Why does Arkansas matter in the Presidential Primary Election, and what is happening here in the state the night of Tuesday, March 1?
All judicial races, including two statewide races will be decided in Arkansas on March 1:
The Chief State Supreme Court Justice: Courtney Goodson and Dan Kemp are seeking the seat now held by Howard Brill, who leaves at the end of 2016.
Supreme Court Justice for Position 5: Shawn Womack and Clark Mason will face each other for the position currently held by Paul Danielson.
Senator John Boozman-Republican is facing Curtis Coleman-Republican. The winner of the Primary will run against former County Prosecutor and
U.S. Attorney Conner Eldridge-Democrat in the fall.
U.S. Representative French Hill-Republican faces Brock Olree-Republican. The winner of the Primary will then face former LRSD School Board president Dianne Curry-Democrat in November.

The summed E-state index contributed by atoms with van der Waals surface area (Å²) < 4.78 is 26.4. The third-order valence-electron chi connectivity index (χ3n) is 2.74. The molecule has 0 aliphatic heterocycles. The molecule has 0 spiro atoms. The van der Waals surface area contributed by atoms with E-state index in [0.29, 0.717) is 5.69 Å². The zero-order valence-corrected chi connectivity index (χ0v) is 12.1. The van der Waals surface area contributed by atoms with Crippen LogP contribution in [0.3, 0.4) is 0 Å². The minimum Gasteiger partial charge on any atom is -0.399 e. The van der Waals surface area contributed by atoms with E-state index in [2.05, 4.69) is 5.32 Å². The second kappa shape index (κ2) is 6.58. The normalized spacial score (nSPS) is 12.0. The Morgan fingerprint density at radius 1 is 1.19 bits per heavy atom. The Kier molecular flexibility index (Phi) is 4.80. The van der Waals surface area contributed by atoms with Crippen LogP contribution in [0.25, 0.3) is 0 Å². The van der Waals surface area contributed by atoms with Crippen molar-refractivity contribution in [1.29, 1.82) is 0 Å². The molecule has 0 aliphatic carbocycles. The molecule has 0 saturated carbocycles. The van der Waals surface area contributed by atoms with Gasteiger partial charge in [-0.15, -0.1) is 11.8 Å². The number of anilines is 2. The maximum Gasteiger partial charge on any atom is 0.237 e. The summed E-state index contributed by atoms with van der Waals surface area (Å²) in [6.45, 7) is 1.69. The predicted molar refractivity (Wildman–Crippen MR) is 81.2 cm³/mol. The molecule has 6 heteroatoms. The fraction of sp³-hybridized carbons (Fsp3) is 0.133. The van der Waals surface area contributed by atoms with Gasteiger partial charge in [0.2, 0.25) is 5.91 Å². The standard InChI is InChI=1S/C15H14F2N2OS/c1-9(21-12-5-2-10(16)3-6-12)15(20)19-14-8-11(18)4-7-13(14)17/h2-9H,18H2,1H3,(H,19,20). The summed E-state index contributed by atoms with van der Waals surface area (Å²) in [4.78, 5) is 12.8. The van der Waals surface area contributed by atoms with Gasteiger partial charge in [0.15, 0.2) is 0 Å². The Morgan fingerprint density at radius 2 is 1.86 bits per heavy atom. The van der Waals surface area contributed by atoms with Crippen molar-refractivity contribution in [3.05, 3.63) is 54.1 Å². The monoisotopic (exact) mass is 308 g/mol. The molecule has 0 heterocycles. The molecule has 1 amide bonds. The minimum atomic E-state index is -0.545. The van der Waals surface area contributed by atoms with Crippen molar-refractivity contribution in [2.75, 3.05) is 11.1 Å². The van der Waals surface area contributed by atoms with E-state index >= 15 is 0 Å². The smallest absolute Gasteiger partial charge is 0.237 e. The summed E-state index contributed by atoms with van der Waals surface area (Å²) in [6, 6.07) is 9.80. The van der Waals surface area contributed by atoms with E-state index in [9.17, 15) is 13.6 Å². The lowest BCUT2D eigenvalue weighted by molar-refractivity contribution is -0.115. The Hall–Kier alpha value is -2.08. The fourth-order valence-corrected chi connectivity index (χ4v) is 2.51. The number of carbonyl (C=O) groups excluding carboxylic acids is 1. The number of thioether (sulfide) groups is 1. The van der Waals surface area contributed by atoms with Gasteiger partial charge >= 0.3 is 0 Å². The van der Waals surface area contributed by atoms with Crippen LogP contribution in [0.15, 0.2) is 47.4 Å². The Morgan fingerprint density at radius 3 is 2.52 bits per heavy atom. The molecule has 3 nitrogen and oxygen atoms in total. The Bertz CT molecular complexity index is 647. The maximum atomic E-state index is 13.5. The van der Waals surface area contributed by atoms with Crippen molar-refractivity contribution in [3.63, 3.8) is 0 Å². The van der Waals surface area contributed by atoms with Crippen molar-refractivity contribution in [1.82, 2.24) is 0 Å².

As noted above, there are a number of county judge and sheriff races in Arkansas.
In Pulaski County, voters will decide on a .25 percent increase in county sales tax to fund transit improvements for the Rock Region Metro.
About Super Tuesday:
Lawmakers passed a new law last March, moving our primary to March 1: The “SEC Primary,” or “Super Tuesday.”
Alabama, Arkansas, Georgia, Massachusetts, Minnesota, Oklahoma, Texas, Vermont, and Virginia have Primary Elections.
Alaska and Colorado have caucuses; Alaska’s is a Republican caucus.
More than 1,000 Delegates will be decided in one night.
What about those Delegates?
There are 40 GOP delegates available, 32 delegates for the Democratic Party; five superdelegates available in Arkansas
Wait, what’s a delegate?
An individual chosen to represent their state at their party’s convention before a presidential election.
And a superdelegate?
This is a delegate who is seated automatically. In the Democratic Party, superdelegates are also elected officials.